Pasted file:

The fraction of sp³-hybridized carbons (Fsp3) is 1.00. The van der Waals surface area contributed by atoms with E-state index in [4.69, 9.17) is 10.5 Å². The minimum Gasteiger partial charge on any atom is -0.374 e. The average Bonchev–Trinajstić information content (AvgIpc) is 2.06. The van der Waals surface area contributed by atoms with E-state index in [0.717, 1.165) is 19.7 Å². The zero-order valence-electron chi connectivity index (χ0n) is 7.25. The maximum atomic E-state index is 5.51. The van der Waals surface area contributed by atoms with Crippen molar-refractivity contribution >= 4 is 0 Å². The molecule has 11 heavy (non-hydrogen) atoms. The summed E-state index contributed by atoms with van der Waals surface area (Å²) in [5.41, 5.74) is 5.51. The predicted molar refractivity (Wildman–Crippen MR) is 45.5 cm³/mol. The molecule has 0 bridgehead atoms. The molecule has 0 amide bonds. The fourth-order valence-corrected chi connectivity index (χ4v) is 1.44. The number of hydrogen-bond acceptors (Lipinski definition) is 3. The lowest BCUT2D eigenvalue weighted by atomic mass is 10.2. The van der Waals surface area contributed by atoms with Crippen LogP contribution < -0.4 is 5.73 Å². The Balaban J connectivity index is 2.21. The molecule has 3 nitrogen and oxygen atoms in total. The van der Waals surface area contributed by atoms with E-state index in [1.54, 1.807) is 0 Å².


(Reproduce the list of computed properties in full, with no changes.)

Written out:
The fraction of sp³-hybridized carbons (Fsp3) is 1.00. The van der Waals surface area contributed by atoms with E-state index in [4.69, 9.17) is 10.5 Å². The minimum Gasteiger partial charge on any atom is -0.374 e. The average Bonchev–Trinajstić information content (AvgIpc) is 2.06. The van der Waals surface area contributed by atoms with E-state index in [0.717, 1.165) is 19.7 Å². The zero-order valence-electron chi connectivity index (χ0n) is 7.25. The maximum atomic E-state index is 5.51. The van der Waals surface area contributed by atoms with Crippen molar-refractivity contribution >= 4 is 0 Å². The molecule has 11 heavy (non-hydrogen) atoms. The summed E-state index contributed by atoms with van der Waals surface area (Å²) in [5.41, 5.74) is 5.51. The predicted molar refractivity (Wildman–Crippen MR) is 45.5 cm³/mol. The molecule has 0 bridgehead atoms. The molecule has 0 amide bonds. The fourth-order valence-corrected chi connectivity index (χ4v) is 1.44. The number of hydrogen-bond acceptors (Lipinski definition) is 3. The lowest BCUT2D eigenvalue weighted by atomic mass is 10.2. The van der Waals surface area contributed by atoms with Crippen LogP contribution < -0.4 is 5.73 Å². The Balaban J connectivity index is 2.21. The molecule has 3 nitrogen and oxygen atoms in total. The van der Waals surface area contributed by atoms with E-state index in [1.54, 1.807) is 0 Å².